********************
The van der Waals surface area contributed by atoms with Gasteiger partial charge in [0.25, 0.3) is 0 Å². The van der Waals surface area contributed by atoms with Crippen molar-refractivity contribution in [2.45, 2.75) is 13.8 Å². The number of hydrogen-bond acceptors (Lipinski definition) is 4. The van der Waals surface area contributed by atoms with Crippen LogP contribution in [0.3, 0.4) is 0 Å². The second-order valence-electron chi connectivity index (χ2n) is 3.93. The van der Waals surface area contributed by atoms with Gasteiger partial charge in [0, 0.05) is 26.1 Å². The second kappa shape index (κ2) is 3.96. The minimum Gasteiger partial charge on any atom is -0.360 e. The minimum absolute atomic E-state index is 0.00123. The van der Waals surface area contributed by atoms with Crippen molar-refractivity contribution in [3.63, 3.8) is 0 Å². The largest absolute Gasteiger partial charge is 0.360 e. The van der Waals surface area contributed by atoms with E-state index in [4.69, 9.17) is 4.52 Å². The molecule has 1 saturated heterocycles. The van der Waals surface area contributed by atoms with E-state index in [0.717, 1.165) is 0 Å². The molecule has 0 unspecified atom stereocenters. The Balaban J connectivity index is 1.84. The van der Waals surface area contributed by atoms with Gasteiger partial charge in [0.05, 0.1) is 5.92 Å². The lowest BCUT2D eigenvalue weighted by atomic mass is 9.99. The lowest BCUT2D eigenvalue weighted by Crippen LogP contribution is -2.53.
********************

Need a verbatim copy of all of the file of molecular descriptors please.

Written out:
The van der Waals surface area contributed by atoms with Gasteiger partial charge in [0.25, 0.3) is 0 Å². The van der Waals surface area contributed by atoms with Crippen molar-refractivity contribution in [2.45, 2.75) is 13.8 Å². The number of hydrogen-bond acceptors (Lipinski definition) is 4. The van der Waals surface area contributed by atoms with Crippen LogP contribution in [0.3, 0.4) is 0 Å². The second-order valence-electron chi connectivity index (χ2n) is 3.93. The van der Waals surface area contributed by atoms with Gasteiger partial charge in [0, 0.05) is 26.1 Å². The second kappa shape index (κ2) is 3.96. The minimum Gasteiger partial charge on any atom is -0.360 e. The minimum absolute atomic E-state index is 0.00123. The van der Waals surface area contributed by atoms with Crippen molar-refractivity contribution in [3.63, 3.8) is 0 Å². The largest absolute Gasteiger partial charge is 0.360 e. The van der Waals surface area contributed by atoms with E-state index in [4.69, 9.17) is 4.52 Å². The molecule has 1 saturated heterocycles. The van der Waals surface area contributed by atoms with E-state index in [0.717, 1.165) is 0 Å². The molecule has 0 unspecified atom stereocenters. The Balaban J connectivity index is 1.84. The van der Waals surface area contributed by atoms with Gasteiger partial charge in [0.05, 0.1) is 5.92 Å². The lowest BCUT2D eigenvalue weighted by atomic mass is 9.99. The lowest BCUT2D eigenvalue weighted by Crippen LogP contribution is -2.53.